Young, hip, sunny and pretty, aflutter on the pages of Vogue and its European counterparts, Trudeau the Younger promenades across the international stage, a princeling in a tailored suit. Fashion is taking the western world by storm this season, and Trudeau exemplifies our Antoinettian age of political whimsy.
All would be well if the world were but a catwalk.
As the International Monetary Fund downgraded its forecast for Canada and announced that we will likely stagnate at 1.7 per cent growth in 2016 and 2.1 per cent in 2017, our radiant, well-coifed Prime Minister was frolicking by the sea in a "cabinet retreat" at the Algonquin Hotel in St. Andrews, NB. Asked about the IMF's prognosis - by the fawning Toronto Star, no less - he ignored the question entirely and gushed the same insipid, cliché-ridden burble that Canadians have grown accustomed to since his accession to the highchair of the Liberal Party.
Now, I don't care that my Prime Minister can't answer complex economic questions; he never could, he never will, and that's nothing new. I don't care that his band of merry Ministers is selected on the basis of gender, race, and everything but merit, apparently because 2015 was an inauspicious year for selection based on competence. I don't even care that this motley parade of ministerial nincompoops on a tax-payer-funded five star junket isn't being dispersed with tear gas and its ringleader scolded back to Ottawa to do some work for a change.
What I do care about is that the leader of my country, when faced with grownup issues, can only manage to regurgitate the same inane, sophomoric, platitudinous pap he flogged during the election:
“I’m going to talk to the World Economic Forum about how Canada is looking to invest and looking to build growth for the middle class. We’re going to talk about how diversity is a strength and really showcase the fact that Canada has tremendous opportunities and is facing challenges like lots of places but we have the tools to surpass those challenges in a way that should draw in global interest.”
On the off chance that it's possible to parse some meaning from this incoherent, vacuous piffle, let's take a look at his claims. "Diversity is a strength?" No it's not. Diversity is a neutral descriptor, with all the good and bad that it brings. Diversity is enchanting when it's in the form of an agonizingly gender-balanced and racially audited Liberal cabinet stuffing its collective face with Coq au Vin and Chablis at the Algonquin Hotel, but ask the Yugoslavians or Rwandans how they celebrate diversity, out in the real world, where life is a little closer to the bone. Or, for that matter, ask the women of Cologne and Malmo and Birmingham what they think of their newly diverse neighbourhoods.
Contrary to Trudeau's banal secretions at the World Economic Forum at Davos, Canada is not great because of "diversity," it's great because of the men and women who lived through bone-grinding poverty and sacrifice to build it, long before the Liberal Party took a notion to pursue "diversity" as a national strategy. Diversity might be of the utmost importance to the privileged world of trust funds and nannies and flights of progressive fancy, but frankly the rest of us are more concerned with feeding our families and saving for our children's future than we are about the appropriate mélange of our genitalia, skin tone, and sexuality. Diversity can be both good and bad, but it certainly isn't a virtue in and of itself, and it's far down the list of things that Canadians stay up at night worrying about.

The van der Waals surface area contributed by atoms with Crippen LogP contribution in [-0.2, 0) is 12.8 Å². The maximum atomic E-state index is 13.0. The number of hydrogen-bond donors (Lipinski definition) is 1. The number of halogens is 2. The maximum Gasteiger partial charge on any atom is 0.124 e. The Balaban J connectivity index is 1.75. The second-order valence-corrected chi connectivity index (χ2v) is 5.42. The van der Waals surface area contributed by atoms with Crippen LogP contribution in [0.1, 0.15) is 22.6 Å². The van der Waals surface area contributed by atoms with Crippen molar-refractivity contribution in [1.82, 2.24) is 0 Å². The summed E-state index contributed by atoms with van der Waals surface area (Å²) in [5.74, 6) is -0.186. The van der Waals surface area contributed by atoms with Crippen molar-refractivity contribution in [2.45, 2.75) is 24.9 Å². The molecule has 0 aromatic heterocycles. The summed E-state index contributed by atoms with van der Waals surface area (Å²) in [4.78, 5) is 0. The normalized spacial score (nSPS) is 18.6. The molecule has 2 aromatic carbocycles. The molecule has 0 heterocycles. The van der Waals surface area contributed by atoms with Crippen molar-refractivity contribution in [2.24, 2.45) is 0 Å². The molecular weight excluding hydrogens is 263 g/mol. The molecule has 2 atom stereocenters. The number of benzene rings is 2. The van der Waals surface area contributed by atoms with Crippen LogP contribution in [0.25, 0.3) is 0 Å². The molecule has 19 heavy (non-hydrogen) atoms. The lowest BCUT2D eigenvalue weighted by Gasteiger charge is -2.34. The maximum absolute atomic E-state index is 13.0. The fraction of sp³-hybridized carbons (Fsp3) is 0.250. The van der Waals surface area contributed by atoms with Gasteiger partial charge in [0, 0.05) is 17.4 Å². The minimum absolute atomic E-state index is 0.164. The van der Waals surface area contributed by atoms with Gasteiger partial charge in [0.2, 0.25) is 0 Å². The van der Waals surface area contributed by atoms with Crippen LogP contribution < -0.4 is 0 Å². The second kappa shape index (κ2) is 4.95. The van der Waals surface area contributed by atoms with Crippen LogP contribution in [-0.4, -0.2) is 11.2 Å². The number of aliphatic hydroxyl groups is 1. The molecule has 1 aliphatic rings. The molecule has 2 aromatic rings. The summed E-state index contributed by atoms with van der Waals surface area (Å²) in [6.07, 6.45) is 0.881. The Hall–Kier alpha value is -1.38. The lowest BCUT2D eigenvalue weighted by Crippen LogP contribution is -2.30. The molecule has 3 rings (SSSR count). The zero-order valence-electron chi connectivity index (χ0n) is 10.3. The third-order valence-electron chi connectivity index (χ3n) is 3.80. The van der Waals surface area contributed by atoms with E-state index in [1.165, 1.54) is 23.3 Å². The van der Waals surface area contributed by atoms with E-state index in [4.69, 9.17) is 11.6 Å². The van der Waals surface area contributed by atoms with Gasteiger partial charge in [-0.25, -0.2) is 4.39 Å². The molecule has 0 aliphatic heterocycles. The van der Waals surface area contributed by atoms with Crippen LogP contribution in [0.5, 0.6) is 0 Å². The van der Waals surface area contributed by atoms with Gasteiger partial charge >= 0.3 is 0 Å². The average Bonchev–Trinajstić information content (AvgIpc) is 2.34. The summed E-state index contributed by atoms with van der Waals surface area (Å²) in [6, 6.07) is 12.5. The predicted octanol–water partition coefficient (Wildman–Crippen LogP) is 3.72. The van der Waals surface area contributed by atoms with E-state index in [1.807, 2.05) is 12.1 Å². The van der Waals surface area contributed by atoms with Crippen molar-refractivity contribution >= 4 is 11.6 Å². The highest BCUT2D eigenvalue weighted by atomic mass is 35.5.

And then there's the rest of his insipid mewling. "Canada has tremendous opportunities?" So what? So do North Korea, Botswana and Outer Mongolia, if only they had leaders who could translate opportunity into positive action of some kind. Canada is "looking to invest?" In what? The same "green" boondoggles that drove Germany and Spain to the brink of bankruptcy and ended with dirtier energy than they started out with in the first place? He's going to "build growth for the middle class?" How? By raising our taxes, hyper-regulating us, and levying new taxes on energy as a final kick in the arse?
Trudeau could be forgiven his babbling prattle and fanciful bromides during the election. After all, he was only a candidate then and of little importance to the greater stage of national and international discourse. But now that he is the leader of a G20 nation, with all the vast intellectual resources of Ottawa behind him, surely it's not unreasonable to expect him to behave more like a statesman and less like a chattering socialite dabbling in political theatre? Because so far, when asked about anything substantive, he's produced nothing more than the 21st century version of "let them eat cake."
— Scott Anderson is a Vernon City Councillor, freelance writer, and a bunch of other stuff. His academic background is in International Relations, Strategic Studies, Philosophy, and poking progressives with rhetorical sticks until they explode.